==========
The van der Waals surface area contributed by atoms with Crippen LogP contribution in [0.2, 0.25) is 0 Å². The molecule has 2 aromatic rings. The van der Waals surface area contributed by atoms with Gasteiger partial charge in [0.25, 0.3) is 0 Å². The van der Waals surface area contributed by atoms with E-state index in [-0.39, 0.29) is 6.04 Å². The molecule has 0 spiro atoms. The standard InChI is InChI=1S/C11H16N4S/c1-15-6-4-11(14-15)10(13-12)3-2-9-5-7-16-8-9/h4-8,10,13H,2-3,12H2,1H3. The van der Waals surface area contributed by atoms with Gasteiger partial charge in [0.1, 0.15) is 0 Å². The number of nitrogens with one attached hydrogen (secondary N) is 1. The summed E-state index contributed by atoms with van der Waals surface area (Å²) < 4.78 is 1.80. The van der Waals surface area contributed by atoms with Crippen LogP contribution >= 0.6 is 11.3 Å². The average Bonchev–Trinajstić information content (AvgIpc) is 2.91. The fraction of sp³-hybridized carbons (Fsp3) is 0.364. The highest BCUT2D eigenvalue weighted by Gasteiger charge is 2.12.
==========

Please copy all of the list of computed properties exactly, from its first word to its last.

The van der Waals surface area contributed by atoms with Crippen LogP contribution in [0.2, 0.25) is 0 Å². The molecule has 2 aromatic rings. The van der Waals surface area contributed by atoms with Gasteiger partial charge in [0.25, 0.3) is 0 Å². The van der Waals surface area contributed by atoms with E-state index in [-0.39, 0.29) is 6.04 Å². The molecule has 0 spiro atoms. The standard InChI is InChI=1S/C11H16N4S/c1-15-6-4-11(14-15)10(13-12)3-2-9-5-7-16-8-9/h4-8,10,13H,2-3,12H2,1H3. The van der Waals surface area contributed by atoms with Gasteiger partial charge in [0.1, 0.15) is 0 Å². The number of nitrogens with one attached hydrogen (secondary N) is 1. The summed E-state index contributed by atoms with van der Waals surface area (Å²) < 4.78 is 1.80. The van der Waals surface area contributed by atoms with Crippen LogP contribution >= 0.6 is 11.3 Å². The average Bonchev–Trinajstić information content (AvgIpc) is 2.91. The fraction of sp³-hybridized carbons (Fsp3) is 0.364. The highest BCUT2D eigenvalue weighted by Gasteiger charge is 2.12.